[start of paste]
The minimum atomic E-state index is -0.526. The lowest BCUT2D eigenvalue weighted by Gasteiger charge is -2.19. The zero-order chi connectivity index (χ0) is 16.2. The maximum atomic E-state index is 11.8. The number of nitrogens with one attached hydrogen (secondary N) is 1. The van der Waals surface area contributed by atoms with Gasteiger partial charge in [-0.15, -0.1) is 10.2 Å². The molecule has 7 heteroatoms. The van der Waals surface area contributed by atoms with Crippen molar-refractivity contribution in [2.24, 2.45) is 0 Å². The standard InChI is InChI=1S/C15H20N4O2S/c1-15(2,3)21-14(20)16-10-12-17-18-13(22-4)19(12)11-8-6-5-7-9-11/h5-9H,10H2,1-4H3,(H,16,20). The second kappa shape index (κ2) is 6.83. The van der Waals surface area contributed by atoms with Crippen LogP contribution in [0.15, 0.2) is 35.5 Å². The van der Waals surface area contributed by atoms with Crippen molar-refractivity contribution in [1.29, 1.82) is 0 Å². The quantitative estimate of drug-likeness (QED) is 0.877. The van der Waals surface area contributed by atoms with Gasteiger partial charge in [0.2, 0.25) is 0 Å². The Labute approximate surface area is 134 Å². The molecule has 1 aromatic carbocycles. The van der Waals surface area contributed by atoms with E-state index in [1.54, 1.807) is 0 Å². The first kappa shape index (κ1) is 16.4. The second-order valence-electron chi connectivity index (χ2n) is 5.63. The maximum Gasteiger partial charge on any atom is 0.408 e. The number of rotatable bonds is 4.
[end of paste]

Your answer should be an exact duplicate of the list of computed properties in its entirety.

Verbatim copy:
The minimum atomic E-state index is -0.526. The lowest BCUT2D eigenvalue weighted by Gasteiger charge is -2.19. The zero-order chi connectivity index (χ0) is 16.2. The maximum atomic E-state index is 11.8. The number of nitrogens with one attached hydrogen (secondary N) is 1. The van der Waals surface area contributed by atoms with Gasteiger partial charge in [-0.15, -0.1) is 10.2 Å². The molecule has 7 heteroatoms. The van der Waals surface area contributed by atoms with Crippen molar-refractivity contribution in [2.24, 2.45) is 0 Å². The standard InChI is InChI=1S/C15H20N4O2S/c1-15(2,3)21-14(20)16-10-12-17-18-13(22-4)19(12)11-8-6-5-7-9-11/h5-9H,10H2,1-4H3,(H,16,20). The second kappa shape index (κ2) is 6.83. The van der Waals surface area contributed by atoms with Crippen LogP contribution in [0.15, 0.2) is 35.5 Å². The van der Waals surface area contributed by atoms with Crippen molar-refractivity contribution in [1.29, 1.82) is 0 Å². The quantitative estimate of drug-likeness (QED) is 0.877. The van der Waals surface area contributed by atoms with Gasteiger partial charge in [0.2, 0.25) is 0 Å². The Labute approximate surface area is 134 Å². The molecule has 1 aromatic carbocycles. The van der Waals surface area contributed by atoms with E-state index in [1.54, 1.807) is 0 Å². The first kappa shape index (κ1) is 16.4. The second-order valence-electron chi connectivity index (χ2n) is 5.63. The maximum Gasteiger partial charge on any atom is 0.408 e. The number of rotatable bonds is 4.